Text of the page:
Easter is the most important holiday of the year for the people of Greece. Easter is always in Spring and nature is most beautiful at that time.
In the Orthodox Church the feast of Easter is officially called Pascha, the word which means the Passover. It is the eternal Passover from death to life and from earth to heaven.
People gather in church every evening throughout Holy Week, especially on Holy Thursday, Good Friday and on Holy Saturday, the night of the Resurrection.
Christ on the cross Epitaphios Lamb on the spit for Easter Sunday
Kokoretsi, the lamb’s liver wrapped with the intestines
Good Friday, the Procession of the Bier
Good Friday is a day of mourning. The drama of the death of Christ is followed with great devoutness. The icon of Christ is taken off the cross, wrapped in linen and put it in the Bier (Epitafios) symbolizing the tomb of Christ.
Late at night the bier is carried through the town or village. A band or choir playing or singing solemn music precedes the procession; they are followed by the cantors, the clergy, women bearing myrrh, the altar boys carrying the liturgical fans, scouts and guides, and the people of the region, who sing the hymns throughout the procession. All along its route, people scatter flowers and perfumes on the epitaphios (bier), holding lighted candles in their hands.
There is something special about this night. The air is full of the scent of flowers, it is still but not heavy, there is a melancholic feeling all over but there is also something different. There is a feeling of stillness, emptiness, calmness and the hearts seem to open to accept the Love of Jesus’ sacrifice. This is more likely to experience in a small village but it is obvious also in bigger towns in the more remote and quiet neighborhoods.
The Resurrection of Christ
On Holy Saturday evening, the Resurrection mass takes place. One hour before midnight everybody goes to the church, each carrying an unlit candle. The churches are crowded and it is not uncommon for many people to stay outside of the church. The mass can be heard from loudspeakers placed outside of the church.
Later during the mass, all lights in the church will be turned off and then the priest will exit the altar with a candle lit by the Holy Light. The Holy Light is transferred by plane from Jerusalem, where it appears in a miraculous way in the Holy Sepulchre (Tomb of Christ).
The Holy Light is distributed by the priest to all people in and out of the church. If people can get back home without their flame going out it, is said they will have a good year.
A few minutes before midnight everybody together with the priest exits the church and, exactly at midnight, the priest announces the resurrection of Christ (Christos Anesti):
"Christ is risen from the dead, trampling down death by death, and upon those in the tombs bestowing life"
At that moment fireworks and crackers go off and the dark night is filled with light and colourful explosions. Families and relatives kiss each other and wish "Hronia Polla". This is the time that Judas is burned. A human-sized doll made of old clothes is burned symbolizing the burning of Judas.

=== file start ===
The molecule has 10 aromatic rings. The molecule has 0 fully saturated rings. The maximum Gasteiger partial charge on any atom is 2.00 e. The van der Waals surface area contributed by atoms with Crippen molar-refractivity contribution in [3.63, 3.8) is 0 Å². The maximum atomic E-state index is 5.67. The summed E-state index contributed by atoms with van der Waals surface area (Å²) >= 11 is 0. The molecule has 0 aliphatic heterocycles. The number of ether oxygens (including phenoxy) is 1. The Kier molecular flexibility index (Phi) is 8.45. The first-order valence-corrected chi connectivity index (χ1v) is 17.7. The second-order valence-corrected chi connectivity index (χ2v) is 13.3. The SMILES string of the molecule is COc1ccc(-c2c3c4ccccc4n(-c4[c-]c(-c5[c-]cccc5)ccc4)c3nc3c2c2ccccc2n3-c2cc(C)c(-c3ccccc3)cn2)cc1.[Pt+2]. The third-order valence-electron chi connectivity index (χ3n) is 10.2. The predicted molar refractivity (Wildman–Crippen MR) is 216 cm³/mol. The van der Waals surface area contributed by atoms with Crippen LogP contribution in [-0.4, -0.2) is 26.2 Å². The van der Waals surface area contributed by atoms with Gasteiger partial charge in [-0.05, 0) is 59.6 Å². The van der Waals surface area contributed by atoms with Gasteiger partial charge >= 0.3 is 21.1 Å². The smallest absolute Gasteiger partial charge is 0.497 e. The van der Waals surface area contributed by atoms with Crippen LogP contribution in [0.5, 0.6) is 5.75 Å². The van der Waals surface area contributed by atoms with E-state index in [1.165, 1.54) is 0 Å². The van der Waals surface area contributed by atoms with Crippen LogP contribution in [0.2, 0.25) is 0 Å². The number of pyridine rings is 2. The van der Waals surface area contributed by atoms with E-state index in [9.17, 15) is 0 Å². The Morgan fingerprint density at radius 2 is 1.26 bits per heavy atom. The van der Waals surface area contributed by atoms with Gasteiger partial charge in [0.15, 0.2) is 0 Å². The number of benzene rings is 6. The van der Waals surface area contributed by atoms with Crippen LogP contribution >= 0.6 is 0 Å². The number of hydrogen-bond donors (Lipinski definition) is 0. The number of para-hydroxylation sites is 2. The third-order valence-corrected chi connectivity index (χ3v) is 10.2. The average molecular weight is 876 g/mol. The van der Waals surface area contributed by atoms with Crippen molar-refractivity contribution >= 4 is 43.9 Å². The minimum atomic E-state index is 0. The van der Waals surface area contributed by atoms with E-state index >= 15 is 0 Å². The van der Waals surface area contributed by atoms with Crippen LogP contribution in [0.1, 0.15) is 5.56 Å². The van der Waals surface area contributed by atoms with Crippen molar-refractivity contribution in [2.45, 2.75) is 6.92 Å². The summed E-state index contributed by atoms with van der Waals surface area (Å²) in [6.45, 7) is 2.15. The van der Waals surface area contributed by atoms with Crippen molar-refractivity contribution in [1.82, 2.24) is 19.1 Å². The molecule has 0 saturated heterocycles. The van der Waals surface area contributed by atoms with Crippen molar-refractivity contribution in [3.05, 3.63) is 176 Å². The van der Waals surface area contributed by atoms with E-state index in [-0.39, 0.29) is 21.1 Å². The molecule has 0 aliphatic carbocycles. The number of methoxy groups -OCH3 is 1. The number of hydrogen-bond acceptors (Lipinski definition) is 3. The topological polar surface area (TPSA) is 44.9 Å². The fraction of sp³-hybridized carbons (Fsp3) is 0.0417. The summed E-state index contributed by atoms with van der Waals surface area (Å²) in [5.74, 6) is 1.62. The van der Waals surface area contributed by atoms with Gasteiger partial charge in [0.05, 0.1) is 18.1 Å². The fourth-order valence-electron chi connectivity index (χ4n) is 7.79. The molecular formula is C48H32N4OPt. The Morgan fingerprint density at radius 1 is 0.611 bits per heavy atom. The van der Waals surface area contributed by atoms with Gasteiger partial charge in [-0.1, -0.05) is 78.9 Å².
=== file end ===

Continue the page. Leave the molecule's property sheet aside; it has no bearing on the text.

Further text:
After this, everybody goes home for the traditional mageiritsa soup. If their candles are still burning, they use the smoke of the candle to draw a cross on the doorway. This is for the protection of the house for the coming year.
After the Resurrection of Christ (Anastasi), the Easter Lent is finished and Christians may eat animal products again. Their first dinner includes the mageiritsa soup.
Mageiritsa is a soup served only this night and it is made of the lamb’s internal organs: liver, heart, lungs and intestines with an egg-lemon sauce.
After having the soup, red eggs are cracked. Every member of the family will choose an egg and then try to crack the eggs of the others with his own. At the end, only one egg will remain uncracked and the owner will have good luck.
On Easter Sunday friends and family gather in homes, eating lamb on the spit, kokoretsi and kalitsounia. Red eggs are cracked again. It is a big feast, sometimes followed by dancing.
Red eggs at Pascha (Easter):
During Easter Day the egg stands as symbol of the resurrection of Christ, and is universally used as means of Christian greeting and present.
After the Ascension of our Saviour, Mary Magdalene went to Rome to preach the Gospel and, appearing before the Emporer Tiberius, she offered him a red egg, saying: CHRIST IS RISEN.”
Hence, eggs began to be used by Christians in the earliest centuries as a symbol of the Resurrection of Christ and of the regeneration of Christians for a new and a better life along [with] it. The custom of presenting each other with red eggs was familiar to the Christians of the earliest Universal Church.
The red color, which generally is used for Easter eggs, serves to remind us of the precious blood of God the Redeemer, which was shed on the cross for the salvation of all men.
The blessing of the eggs takes place after the morning Easter service. The breaking of the lenten fasting on Easter Sunday begins with eating the blessed eggs.
Greek Words for Easter
Pascha = Easter
Kalo Pascha = Happy Easter
Tessarakosti or Sarakosti = Easter Lent
Nistia = Fasting
Megali Evdomada = Holy Week
Megali Pempti = Holy Thursday
Megali Paraskevi = Good Friday
Megalo Savato = Holy Saturday
Anastasi = Resurrection
Epitaphios = Epitaph, Bier
Agio Fos = Holy Light
Papas = Priest
Ekklisia = Church
Keri = Candle
Arni = Lamb
thalassina = seafood
htapodi = octopous
kalamarakia = calamares, squids
taramosalata = egg-fish salad. It looks like a pink paste.
ntolmadakia = vine leaves stuffed with rice
pantzaria = beetroots
fasolia = beans
salata = salad
Hronia Polla = It is common to wish this to all your friends for a few days after Resurrection